They said it was the most common cause of fires they were seeing. I was shown a lamp that had burned through the base of the bulb as an example. I used a lot of the spiral fluorescents in my shop, but none were in the area where the fire started. The firemen worry about the poor quality control of imported bulbs and are quick to look for them in fire investigations.
That said, my fire paranoia is extreme at this point, and I think leaving small fluorescents burning all the time would not be a risk that I would be willing to take knowing this little problem. In the new shop I'm actually wired so I can shut off all power when I exit. I just put a flashlight by the door."
WOW! That's a scary story! I googled "CFL cause fire" and came up with this Snopes page
(click here to read what Snopes.com says)
, which supports the local firefighters' reports of defective-bulb fires, although it appears that some easily-combustible material might need to be near the dying bulb, such as paint thinner or rags. Still, like Mickey, an abundance of caution might be in order!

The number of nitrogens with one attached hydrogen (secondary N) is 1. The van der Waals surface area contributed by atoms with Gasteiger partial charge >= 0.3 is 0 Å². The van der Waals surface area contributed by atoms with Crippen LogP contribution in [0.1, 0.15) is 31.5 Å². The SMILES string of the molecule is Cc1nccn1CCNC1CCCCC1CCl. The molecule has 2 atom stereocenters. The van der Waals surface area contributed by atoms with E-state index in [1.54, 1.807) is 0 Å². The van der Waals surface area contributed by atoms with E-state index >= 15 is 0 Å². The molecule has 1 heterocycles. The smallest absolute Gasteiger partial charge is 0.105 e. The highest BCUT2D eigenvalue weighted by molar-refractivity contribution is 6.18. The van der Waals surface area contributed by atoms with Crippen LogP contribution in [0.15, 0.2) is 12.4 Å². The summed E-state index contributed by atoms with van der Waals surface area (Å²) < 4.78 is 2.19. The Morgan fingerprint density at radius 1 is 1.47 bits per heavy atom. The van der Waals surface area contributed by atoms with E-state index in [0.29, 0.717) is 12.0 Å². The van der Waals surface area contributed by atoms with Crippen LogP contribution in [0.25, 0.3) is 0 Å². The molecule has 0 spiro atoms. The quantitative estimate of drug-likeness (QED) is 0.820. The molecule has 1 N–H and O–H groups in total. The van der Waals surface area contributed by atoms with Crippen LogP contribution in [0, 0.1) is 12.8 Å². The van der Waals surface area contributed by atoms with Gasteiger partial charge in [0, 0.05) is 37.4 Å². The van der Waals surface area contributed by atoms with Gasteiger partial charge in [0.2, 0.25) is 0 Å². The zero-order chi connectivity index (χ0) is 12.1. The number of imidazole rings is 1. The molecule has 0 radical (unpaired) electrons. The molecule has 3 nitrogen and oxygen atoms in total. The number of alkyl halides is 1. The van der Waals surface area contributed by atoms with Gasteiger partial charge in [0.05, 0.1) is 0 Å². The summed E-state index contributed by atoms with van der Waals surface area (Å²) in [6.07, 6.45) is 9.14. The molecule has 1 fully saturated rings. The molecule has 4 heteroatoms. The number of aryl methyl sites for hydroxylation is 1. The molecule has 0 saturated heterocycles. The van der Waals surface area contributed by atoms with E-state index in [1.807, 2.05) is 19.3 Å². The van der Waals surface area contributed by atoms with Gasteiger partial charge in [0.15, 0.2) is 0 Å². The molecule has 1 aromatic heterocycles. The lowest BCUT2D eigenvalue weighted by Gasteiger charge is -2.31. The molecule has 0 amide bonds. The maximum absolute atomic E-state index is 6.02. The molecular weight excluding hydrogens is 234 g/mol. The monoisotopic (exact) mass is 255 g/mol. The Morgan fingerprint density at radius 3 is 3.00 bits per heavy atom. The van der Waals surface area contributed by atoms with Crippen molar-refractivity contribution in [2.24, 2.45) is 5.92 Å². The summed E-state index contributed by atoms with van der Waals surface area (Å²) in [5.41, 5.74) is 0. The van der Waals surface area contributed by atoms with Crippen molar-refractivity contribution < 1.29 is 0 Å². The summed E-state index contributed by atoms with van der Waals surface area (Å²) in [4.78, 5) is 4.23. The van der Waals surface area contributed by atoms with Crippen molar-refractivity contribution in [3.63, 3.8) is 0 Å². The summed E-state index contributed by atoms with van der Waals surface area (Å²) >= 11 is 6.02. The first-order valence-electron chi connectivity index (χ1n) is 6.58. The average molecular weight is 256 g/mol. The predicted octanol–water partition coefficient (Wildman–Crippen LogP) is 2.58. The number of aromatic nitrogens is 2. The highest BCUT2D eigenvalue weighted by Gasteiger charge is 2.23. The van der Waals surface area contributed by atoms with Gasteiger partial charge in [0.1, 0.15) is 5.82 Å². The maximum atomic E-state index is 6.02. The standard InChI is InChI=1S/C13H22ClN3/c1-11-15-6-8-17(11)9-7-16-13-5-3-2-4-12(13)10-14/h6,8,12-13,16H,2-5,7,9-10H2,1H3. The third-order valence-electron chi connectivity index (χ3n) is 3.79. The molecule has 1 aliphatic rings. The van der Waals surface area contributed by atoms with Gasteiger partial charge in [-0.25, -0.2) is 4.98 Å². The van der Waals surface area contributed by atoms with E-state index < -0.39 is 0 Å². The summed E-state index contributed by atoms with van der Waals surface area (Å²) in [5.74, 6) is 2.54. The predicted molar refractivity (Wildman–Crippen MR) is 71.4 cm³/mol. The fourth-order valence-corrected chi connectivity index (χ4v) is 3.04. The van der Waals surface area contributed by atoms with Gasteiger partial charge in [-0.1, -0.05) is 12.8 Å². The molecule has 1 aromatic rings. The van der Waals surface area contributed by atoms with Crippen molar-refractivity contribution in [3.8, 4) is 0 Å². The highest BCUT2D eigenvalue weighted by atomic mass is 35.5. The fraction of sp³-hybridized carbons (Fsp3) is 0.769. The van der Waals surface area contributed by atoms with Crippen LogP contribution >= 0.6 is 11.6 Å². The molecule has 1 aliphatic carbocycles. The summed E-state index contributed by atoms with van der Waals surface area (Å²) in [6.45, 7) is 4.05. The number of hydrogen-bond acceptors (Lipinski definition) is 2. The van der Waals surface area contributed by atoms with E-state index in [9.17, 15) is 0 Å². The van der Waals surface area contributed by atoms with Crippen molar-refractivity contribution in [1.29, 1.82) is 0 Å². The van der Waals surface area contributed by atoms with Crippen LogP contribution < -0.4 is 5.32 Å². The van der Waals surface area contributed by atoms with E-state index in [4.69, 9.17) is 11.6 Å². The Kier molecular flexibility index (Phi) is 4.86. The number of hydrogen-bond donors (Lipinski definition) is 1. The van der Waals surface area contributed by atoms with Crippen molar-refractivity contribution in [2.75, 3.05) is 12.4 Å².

Jim Randolph is a veterinarian in Long Beach, Mississippi. His earlier careers as lawn mower, dairy farmer, automobile mechanic, microwave communications electronics instructor and journeyman carpenter all influence his approach to woodworking. His favorite projects are furniture built for his wife, Brenda, and for their children and grandchildren. His and Brenda's home, nicknamed Sticks-In-The-Mud, is built on pilings (sticks) near the wetlands (mud) on a bayou off Jourdan River. His shop is in the lower level of their home. Questions and comments on woodworking may be sent to
. Questions about pet care should be directed to his blog on pet care,
. We regret that, because of high volume, not all inquiries can be answered personally.